David Jones, artist and poet (1895-1974) begins his PREFACE TO THE ANATHEMATA :

'I have made a heap of all that I could find.' (1) So wrote Nennius, or whoever composed the introductory matter to Historia Brittonum. He speaks of an 'inward wound' which was caused by the fear that certain things dear to him 'should be like smoke dissipated'. Further, he says, 'not trusting my own learning, which is none at all, but partly from writings and monuments of the ancient inhabitants of Britain, partly from the annals of the Romans and the chronicles of the sacred fathers, Isidore, Hieronymous, Prosper, Eusebius and from the histories of the Scots and Saxons although our enemies . . . I have lispingly put together this . . . about past transactions, that [this material] might not be trodden under foot'. (2)

(1) The actual words are coacervavi omne quod inveni, and occur in Prologue 2 to the Historia.
(2) Quoted from the translation of Prologue 1. See The Works of Gildas and Nennius, J.A.Giles, London 1841.

03 April 2013

A Warp In Creation/HA HA

Couldn't believe our warped ears! 

Talk about LOGOS! 
Talk about Speaking the World Into Being! 
Talk about Spokesmen of the Catholic Church! 

Warp in creation, indeed!

The extract below is from Q & A (ABCTV) on Monday night.  Video and full transcript here

This, even as the biggest Royal Commission in Australian legal history begins today, The Royal Commission into Institutional Responses to Child Sexual Abuse.
AUDIENCE MEMBER: Sure. It is quite brief. My statement is to the Archbishop. You can accept evolution and creationism and yet you can't accept homosexuality as a - kind of a lifestyle, if you will. I’m going to avoid the use of the word choice because it really isn't one.


AUDIENCE MEMBER: And my second point, you touched briefly about marriage. We are talking about a socio-legal thing. I am not asking for you to ordain over my marriage, for example, but why should your beliefs impact on my ability to be perhaps taken in front of a justice and for them to preside over my marriage?

ARCHBISHOP MARK COLERIDGE: Yeah, well, just first point I’d say is I’d distinguish completely between sexual orientation and lifestyle. They are not necessarily the same thing. Lifestyle is chosen, sexual orientation is not. That's an important distinction.

TONY JONES: So, sorry, can we just confirm what you’re saying there? So if it is not chosen, that means God has created it?

ARCHBISHOP MARK COLERIDGE: No, not necessarily at all. It can be - it can be a warp in the creation to use that rather unfortunate expression.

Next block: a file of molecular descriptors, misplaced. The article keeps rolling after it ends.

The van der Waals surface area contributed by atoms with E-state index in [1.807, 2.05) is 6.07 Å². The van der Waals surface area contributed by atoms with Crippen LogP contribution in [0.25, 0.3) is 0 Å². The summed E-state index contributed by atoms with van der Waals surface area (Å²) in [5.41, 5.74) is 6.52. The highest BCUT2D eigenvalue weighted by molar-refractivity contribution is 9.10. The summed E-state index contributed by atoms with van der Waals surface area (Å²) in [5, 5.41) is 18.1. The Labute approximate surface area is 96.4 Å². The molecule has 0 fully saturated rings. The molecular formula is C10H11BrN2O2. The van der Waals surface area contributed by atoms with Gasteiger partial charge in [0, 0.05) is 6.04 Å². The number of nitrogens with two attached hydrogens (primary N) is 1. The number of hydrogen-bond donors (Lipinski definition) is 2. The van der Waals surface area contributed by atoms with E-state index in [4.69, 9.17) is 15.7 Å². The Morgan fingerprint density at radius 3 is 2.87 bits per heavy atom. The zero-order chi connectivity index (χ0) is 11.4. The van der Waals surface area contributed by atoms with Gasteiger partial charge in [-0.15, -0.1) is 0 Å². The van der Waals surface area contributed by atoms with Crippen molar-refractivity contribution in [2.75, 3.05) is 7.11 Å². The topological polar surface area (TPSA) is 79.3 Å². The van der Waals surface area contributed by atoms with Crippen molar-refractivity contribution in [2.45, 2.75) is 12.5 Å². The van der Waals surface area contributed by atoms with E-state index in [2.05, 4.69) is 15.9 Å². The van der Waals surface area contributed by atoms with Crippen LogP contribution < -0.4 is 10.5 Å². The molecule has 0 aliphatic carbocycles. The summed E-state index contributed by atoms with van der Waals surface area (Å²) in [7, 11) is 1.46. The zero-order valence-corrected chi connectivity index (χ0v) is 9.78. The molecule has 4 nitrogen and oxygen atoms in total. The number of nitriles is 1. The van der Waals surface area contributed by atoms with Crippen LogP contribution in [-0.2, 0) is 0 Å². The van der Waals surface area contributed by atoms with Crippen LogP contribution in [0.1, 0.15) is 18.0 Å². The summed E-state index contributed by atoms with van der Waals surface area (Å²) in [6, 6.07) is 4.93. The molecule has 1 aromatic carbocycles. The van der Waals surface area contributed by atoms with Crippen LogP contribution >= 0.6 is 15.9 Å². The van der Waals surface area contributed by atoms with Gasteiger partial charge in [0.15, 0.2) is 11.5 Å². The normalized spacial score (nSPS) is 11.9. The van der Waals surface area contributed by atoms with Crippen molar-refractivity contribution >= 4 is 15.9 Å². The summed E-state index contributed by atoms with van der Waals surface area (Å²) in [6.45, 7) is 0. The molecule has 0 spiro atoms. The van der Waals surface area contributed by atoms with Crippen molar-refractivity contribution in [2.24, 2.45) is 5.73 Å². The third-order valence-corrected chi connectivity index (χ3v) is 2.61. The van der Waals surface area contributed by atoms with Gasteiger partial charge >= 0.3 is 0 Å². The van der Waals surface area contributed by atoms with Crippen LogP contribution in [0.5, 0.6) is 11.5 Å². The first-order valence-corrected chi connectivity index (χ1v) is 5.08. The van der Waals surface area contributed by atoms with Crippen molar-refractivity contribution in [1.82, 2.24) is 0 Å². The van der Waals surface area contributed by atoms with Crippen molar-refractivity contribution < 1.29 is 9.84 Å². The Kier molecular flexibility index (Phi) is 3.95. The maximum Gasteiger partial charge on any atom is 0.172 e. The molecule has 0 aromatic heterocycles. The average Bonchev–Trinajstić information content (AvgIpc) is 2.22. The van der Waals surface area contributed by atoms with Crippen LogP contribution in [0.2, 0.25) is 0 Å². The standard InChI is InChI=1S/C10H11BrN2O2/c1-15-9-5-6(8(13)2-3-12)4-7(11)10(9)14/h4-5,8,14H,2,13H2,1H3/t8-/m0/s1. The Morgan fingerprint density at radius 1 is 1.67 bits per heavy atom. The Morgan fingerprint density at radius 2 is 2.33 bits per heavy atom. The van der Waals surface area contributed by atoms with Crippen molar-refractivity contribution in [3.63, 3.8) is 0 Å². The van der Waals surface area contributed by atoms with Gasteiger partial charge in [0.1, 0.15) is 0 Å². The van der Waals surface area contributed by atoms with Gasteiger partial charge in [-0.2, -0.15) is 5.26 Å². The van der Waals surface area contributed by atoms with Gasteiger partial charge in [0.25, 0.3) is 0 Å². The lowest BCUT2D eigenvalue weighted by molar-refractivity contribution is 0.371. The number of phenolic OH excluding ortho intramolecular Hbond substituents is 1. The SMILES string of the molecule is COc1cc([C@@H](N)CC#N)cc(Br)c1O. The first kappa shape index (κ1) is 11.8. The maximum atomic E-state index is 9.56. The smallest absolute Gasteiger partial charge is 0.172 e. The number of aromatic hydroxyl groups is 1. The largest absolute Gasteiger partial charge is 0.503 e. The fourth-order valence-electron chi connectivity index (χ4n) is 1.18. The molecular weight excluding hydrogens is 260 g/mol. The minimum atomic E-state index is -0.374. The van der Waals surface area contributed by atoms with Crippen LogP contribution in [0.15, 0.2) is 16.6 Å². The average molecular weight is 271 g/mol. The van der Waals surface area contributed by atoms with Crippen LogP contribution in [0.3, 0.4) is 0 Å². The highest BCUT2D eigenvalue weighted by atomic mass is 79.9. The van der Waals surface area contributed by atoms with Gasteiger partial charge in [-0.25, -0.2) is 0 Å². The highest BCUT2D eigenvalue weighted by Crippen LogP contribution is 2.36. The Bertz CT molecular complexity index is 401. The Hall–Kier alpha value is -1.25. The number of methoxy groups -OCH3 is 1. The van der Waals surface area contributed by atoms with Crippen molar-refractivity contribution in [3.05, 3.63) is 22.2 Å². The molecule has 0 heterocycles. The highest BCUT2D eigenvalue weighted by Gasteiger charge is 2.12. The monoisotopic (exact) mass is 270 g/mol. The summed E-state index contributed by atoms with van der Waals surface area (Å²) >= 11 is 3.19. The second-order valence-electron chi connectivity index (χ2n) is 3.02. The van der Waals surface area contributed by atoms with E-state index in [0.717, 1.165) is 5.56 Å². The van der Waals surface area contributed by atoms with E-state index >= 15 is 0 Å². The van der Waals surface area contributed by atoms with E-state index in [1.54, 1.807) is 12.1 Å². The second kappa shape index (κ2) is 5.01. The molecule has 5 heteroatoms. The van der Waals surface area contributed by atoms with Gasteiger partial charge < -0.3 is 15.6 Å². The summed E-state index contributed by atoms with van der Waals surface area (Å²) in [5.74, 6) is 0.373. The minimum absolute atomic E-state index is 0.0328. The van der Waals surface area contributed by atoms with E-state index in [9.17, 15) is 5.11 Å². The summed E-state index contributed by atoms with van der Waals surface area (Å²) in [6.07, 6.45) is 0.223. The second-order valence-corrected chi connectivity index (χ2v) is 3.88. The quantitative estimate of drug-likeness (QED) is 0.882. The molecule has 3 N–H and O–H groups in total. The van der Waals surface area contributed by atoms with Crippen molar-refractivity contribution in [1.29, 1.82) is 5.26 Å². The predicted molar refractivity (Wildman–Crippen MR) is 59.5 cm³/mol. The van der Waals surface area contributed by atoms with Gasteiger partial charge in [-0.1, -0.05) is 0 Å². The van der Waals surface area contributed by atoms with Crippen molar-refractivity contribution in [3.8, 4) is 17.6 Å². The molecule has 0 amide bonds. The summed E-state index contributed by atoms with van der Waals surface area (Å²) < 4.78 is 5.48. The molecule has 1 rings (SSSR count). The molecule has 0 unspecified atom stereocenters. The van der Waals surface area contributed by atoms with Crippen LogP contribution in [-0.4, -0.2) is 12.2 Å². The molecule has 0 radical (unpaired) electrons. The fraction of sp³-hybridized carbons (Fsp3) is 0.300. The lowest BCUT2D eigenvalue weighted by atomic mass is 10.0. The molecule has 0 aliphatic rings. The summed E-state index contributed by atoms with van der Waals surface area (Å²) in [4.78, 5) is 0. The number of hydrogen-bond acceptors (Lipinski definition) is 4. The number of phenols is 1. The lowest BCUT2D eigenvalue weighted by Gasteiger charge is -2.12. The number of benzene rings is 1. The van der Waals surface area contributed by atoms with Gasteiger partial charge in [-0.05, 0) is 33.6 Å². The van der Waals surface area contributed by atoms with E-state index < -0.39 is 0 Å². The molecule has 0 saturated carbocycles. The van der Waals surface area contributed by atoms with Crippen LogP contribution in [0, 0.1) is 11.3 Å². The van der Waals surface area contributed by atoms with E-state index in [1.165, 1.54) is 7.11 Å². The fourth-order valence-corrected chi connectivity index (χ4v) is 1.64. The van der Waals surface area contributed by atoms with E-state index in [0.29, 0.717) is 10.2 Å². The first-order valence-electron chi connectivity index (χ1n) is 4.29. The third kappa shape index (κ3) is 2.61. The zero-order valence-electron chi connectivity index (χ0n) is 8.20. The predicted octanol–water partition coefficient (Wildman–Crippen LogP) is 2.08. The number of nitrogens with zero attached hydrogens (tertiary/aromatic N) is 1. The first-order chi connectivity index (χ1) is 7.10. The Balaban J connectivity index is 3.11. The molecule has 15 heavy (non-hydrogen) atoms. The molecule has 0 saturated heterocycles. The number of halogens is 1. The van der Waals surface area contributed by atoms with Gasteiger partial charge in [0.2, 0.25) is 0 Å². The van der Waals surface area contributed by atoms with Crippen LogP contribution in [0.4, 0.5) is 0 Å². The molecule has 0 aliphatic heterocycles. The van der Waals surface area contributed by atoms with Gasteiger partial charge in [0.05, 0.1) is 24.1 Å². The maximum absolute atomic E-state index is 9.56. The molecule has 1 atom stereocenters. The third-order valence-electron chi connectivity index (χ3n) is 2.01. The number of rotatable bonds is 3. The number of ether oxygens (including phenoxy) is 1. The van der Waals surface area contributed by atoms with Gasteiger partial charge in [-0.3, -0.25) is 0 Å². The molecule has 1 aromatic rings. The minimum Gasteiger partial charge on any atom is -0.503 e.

TONY JONES: It couldn't just be part of God's plan?


TONY JONES: Is that impossible from your point of view?

ARCHBISHOP MARK COLERIDGE: It is impossible from my point of view. Yeah. Yeah. What I...

TONY JONES: So I have got to hear Josh on this.


JOSH THOMAS: Well, obviously I don't think I am a warp in God's plan. Obviously I reject the - I reject that. What he is saying is, right, marriage in our country is not a religious institution. We’re talking about changing the law.


JOSH THOMAS: So you can understand when this man says why are we fighting against religion in this square, why people get a bit annoyed when you challenge us wanting to change the law, which is completely irrelevant to your life. It is completely irrelevant to everything you do.

ARCHBISHOP MARK COLERIDGE: No, it’s not. See, Josh, it’s not irrelevant to my life because it’s not irrelevant to the basic functioning of society as a whole. It is not irrelevant to the common good.

JOSH THOMAS: What common good? What is happening?


JOSH THOMAS: When I kiss my boyfriend goodnight and I tell my boyfriend that I love him and he says, “I love you too” and we fall asleep hugging each other. What about that is hurting you?


JOSH THOMAS: I don’t understand.

ARCHBISHOP MARK COLERIDGE: Nothing is hurting me personally but marriage is not just between two individuals.

JOSH THOMAS: But surely...

ARCHBISHOP MARK COLERIDGE: It is, in fact, something that goes to the heart of what makes for human flourishing in any society. That's been the wisdom of the ages...

JOSH THOMAS: Well, no, it’s not any society.

ARCHBISHOP MARK COLERIDGE: ...and the wisdom of the ages, in my view...

JOSH THOMAS: Not everyone here.

ARCHBISHOP MARK COLERIDGE: ...has something to contribute to shaping the common good therefore we will continue to speak with our voice and other voices are welcome to contribute.

TONY JONES: I think that’s - I say it’s been a great discussion. I see that a number of people have their hands up but I’m afraid we’re out of time.
 A Person Looks At A Work Of Art/

 someone looks at something ...